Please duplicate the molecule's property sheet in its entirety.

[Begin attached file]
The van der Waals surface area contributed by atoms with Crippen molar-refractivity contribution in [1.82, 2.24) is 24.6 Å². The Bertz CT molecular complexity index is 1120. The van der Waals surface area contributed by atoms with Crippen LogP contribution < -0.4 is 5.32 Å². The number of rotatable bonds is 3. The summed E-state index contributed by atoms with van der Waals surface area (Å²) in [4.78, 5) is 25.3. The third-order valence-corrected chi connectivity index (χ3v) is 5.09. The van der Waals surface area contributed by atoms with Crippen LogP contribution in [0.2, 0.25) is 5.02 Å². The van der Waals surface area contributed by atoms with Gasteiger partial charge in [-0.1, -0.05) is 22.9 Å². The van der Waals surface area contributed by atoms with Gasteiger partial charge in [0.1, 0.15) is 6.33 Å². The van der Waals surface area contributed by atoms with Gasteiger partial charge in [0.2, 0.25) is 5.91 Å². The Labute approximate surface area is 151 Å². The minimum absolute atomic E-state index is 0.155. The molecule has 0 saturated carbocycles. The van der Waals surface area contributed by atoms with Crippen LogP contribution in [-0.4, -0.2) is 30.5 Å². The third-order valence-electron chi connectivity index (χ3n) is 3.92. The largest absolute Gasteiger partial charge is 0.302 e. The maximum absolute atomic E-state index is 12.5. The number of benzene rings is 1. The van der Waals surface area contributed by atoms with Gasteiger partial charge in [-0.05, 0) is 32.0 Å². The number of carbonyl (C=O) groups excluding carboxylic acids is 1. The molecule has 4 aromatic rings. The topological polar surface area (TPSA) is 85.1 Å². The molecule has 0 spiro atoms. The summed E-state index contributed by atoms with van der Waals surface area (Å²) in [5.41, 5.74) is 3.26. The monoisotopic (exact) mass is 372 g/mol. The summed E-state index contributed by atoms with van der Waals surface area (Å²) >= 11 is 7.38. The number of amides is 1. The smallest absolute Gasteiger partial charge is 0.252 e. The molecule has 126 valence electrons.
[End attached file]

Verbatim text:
The van der Waals surface area contributed by atoms with Crippen molar-refractivity contribution in [1.82, 2.24) is 24.6 Å². The Bertz CT molecular complexity index is 1120. The van der Waals surface area contributed by atoms with Crippen LogP contribution < -0.4 is 5.32 Å². The number of rotatable bonds is 3. The summed E-state index contributed by atoms with van der Waals surface area (Å²) in [4.78, 5) is 25.3. The third-order valence-corrected chi connectivity index (χ3v) is 5.09. The van der Waals surface area contributed by atoms with Crippen LogP contribution in [0.2, 0.25) is 5.02 Å². The van der Waals surface area contributed by atoms with Gasteiger partial charge in [-0.1, -0.05) is 22.9 Å². The van der Waals surface area contributed by atoms with Gasteiger partial charge in [0.1, 0.15) is 6.33 Å². The van der Waals surface area contributed by atoms with Gasteiger partial charge in [0.2, 0.25) is 5.91 Å². The Labute approximate surface area is 151 Å². The minimum absolute atomic E-state index is 0.155. The molecule has 0 saturated carbocycles. The van der Waals surface area contributed by atoms with Crippen LogP contribution in [-0.4, -0.2) is 30.5 Å². The third-order valence-electron chi connectivity index (χ3n) is 3.92. The largest absolute Gasteiger partial charge is 0.302 e. The maximum absolute atomic E-state index is 12.5. The number of benzene rings is 1. The van der Waals surface area contributed by atoms with Gasteiger partial charge in [-0.05, 0) is 32.0 Å². The number of carbonyl (C=O) groups excluding carboxylic acids is 1. The molecule has 4 aromatic rings. The topological polar surface area (TPSA) is 85.1 Å². The molecule has 0 spiro atoms. The summed E-state index contributed by atoms with van der Waals surface area (Å²) in [5.41, 5.74) is 3.26. The monoisotopic (exact) mass is 372 g/mol. The summed E-state index contributed by atoms with van der Waals surface area (Å²) >= 11 is 7.38. The number of amides is 1. The smallest absolute Gasteiger partial charge is 0.252 e. The molecule has 126 valence electrons.